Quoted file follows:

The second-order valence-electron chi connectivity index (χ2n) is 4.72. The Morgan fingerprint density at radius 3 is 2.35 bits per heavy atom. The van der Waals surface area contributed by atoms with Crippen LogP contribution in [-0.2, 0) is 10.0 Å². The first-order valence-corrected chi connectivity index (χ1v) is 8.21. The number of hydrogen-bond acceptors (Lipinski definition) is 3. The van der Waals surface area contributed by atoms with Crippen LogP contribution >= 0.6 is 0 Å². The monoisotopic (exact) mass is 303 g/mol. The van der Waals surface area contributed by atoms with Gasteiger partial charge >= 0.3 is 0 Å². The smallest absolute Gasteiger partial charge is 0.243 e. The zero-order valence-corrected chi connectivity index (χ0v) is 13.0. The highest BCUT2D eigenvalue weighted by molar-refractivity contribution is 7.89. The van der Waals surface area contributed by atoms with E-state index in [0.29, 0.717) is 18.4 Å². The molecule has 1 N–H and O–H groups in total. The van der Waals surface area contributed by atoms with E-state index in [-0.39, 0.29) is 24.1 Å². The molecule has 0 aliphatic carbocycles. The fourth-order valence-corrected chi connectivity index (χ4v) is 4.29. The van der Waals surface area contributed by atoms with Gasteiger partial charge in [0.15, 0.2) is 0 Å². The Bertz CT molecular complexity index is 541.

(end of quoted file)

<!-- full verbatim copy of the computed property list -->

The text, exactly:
The second-order valence-electron chi connectivity index (χ2n) is 4.72. The Morgan fingerprint density at radius 3 is 2.35 bits per heavy atom. The van der Waals surface area contributed by atoms with Crippen LogP contribution in [-0.2, 0) is 10.0 Å². The first-order valence-corrected chi connectivity index (χ1v) is 8.21. The number of hydrogen-bond acceptors (Lipinski definition) is 3. The van der Waals surface area contributed by atoms with Crippen LogP contribution >= 0.6 is 0 Å². The monoisotopic (exact) mass is 303 g/mol. The van der Waals surface area contributed by atoms with Gasteiger partial charge >= 0.3 is 0 Å². The smallest absolute Gasteiger partial charge is 0.243 e. The zero-order valence-corrected chi connectivity index (χ0v) is 13.0. The highest BCUT2D eigenvalue weighted by molar-refractivity contribution is 7.89. The van der Waals surface area contributed by atoms with E-state index in [0.29, 0.717) is 18.4 Å². The molecule has 1 N–H and O–H groups in total. The van der Waals surface area contributed by atoms with E-state index in [-0.39, 0.29) is 24.1 Å². The molecule has 0 aliphatic carbocycles. The fourth-order valence-corrected chi connectivity index (χ4v) is 4.29. The van der Waals surface area contributed by atoms with Gasteiger partial charge in [0.15, 0.2) is 0 Å². The Bertz CT molecular complexity index is 541.